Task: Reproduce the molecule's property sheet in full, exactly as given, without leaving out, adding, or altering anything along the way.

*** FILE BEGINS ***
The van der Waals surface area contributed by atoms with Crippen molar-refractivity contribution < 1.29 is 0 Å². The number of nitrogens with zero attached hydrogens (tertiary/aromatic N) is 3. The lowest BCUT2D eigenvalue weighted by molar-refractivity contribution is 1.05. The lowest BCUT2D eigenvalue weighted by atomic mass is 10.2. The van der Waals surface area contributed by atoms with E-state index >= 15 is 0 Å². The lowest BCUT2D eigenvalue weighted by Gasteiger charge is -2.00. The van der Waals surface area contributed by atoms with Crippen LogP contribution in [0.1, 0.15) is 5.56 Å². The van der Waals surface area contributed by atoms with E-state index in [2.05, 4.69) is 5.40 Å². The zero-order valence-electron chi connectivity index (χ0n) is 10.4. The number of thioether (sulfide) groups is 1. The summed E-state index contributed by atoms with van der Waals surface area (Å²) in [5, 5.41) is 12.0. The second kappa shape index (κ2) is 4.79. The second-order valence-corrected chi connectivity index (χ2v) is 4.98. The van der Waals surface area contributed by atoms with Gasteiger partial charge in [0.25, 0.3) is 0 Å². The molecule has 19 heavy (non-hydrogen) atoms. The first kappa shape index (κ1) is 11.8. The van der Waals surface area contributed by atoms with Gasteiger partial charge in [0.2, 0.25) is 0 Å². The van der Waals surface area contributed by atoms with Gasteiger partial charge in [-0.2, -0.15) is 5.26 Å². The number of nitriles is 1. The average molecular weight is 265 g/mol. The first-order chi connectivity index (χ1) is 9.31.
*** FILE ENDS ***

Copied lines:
The van der Waals surface area contributed by atoms with Crippen molar-refractivity contribution < 1.29 is 0 Å². The number of nitrogens with zero attached hydrogens (tertiary/aromatic N) is 3. The lowest BCUT2D eigenvalue weighted by molar-refractivity contribution is 1.05. The lowest BCUT2D eigenvalue weighted by atomic mass is 10.2. The van der Waals surface area contributed by atoms with E-state index >= 15 is 0 Å². The lowest BCUT2D eigenvalue weighted by Gasteiger charge is -2.00. The van der Waals surface area contributed by atoms with Crippen LogP contribution in [0.1, 0.15) is 5.56 Å². The van der Waals surface area contributed by atoms with E-state index in [2.05, 4.69) is 5.40 Å². The zero-order valence-electron chi connectivity index (χ0n) is 10.4. The number of thioether (sulfide) groups is 1. The summed E-state index contributed by atoms with van der Waals surface area (Å²) in [5, 5.41) is 12.0. The second kappa shape index (κ2) is 4.79. The second-order valence-corrected chi connectivity index (χ2v) is 4.98. The van der Waals surface area contributed by atoms with Gasteiger partial charge in [0.25, 0.3) is 0 Å². The molecule has 19 heavy (non-hydrogen) atoms. The first kappa shape index (κ1) is 11.8. The van der Waals surface area contributed by atoms with Gasteiger partial charge in [0.2, 0.25) is 0 Å². The van der Waals surface area contributed by atoms with Gasteiger partial charge in [-0.2, -0.15) is 5.26 Å². The number of nitriles is 1. The average molecular weight is 265 g/mol. The first-order chi connectivity index (χ1) is 9.31.